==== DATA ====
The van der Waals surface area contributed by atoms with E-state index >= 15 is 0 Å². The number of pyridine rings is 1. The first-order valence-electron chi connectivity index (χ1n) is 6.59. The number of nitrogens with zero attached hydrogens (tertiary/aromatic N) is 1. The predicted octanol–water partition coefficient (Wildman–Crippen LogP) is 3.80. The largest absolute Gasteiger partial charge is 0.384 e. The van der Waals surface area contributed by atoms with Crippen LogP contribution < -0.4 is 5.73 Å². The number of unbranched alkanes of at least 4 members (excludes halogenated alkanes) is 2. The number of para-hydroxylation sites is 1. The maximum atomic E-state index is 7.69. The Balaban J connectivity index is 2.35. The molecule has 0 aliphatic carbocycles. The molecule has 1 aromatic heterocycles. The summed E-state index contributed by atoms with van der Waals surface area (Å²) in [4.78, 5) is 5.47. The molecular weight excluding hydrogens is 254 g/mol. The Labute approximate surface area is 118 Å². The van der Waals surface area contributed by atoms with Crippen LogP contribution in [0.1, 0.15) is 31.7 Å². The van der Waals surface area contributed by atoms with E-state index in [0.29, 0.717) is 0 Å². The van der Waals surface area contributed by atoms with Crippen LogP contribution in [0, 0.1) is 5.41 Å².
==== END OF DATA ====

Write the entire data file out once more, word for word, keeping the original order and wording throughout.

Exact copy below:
The van der Waals surface area contributed by atoms with E-state index >= 15 is 0 Å². The number of pyridine rings is 1. The first-order valence-electron chi connectivity index (χ1n) is 6.59. The number of nitrogens with zero attached hydrogens (tertiary/aromatic N) is 1. The predicted octanol–water partition coefficient (Wildman–Crippen LogP) is 3.80. The largest absolute Gasteiger partial charge is 0.384 e. The van der Waals surface area contributed by atoms with Crippen LogP contribution < -0.4 is 5.73 Å². The number of unbranched alkanes of at least 4 members (excludes halogenated alkanes) is 2. The number of para-hydroxylation sites is 1. The maximum atomic E-state index is 7.69. The Balaban J connectivity index is 2.35. The molecule has 0 aliphatic carbocycles. The molecule has 1 aromatic heterocycles. The summed E-state index contributed by atoms with van der Waals surface area (Å²) in [4.78, 5) is 5.47. The molecular weight excluding hydrogens is 254 g/mol. The Labute approximate surface area is 118 Å². The van der Waals surface area contributed by atoms with Crippen LogP contribution in [0.1, 0.15) is 31.7 Å². The van der Waals surface area contributed by atoms with E-state index in [0.29, 0.717) is 0 Å². The van der Waals surface area contributed by atoms with Crippen LogP contribution in [0, 0.1) is 5.41 Å².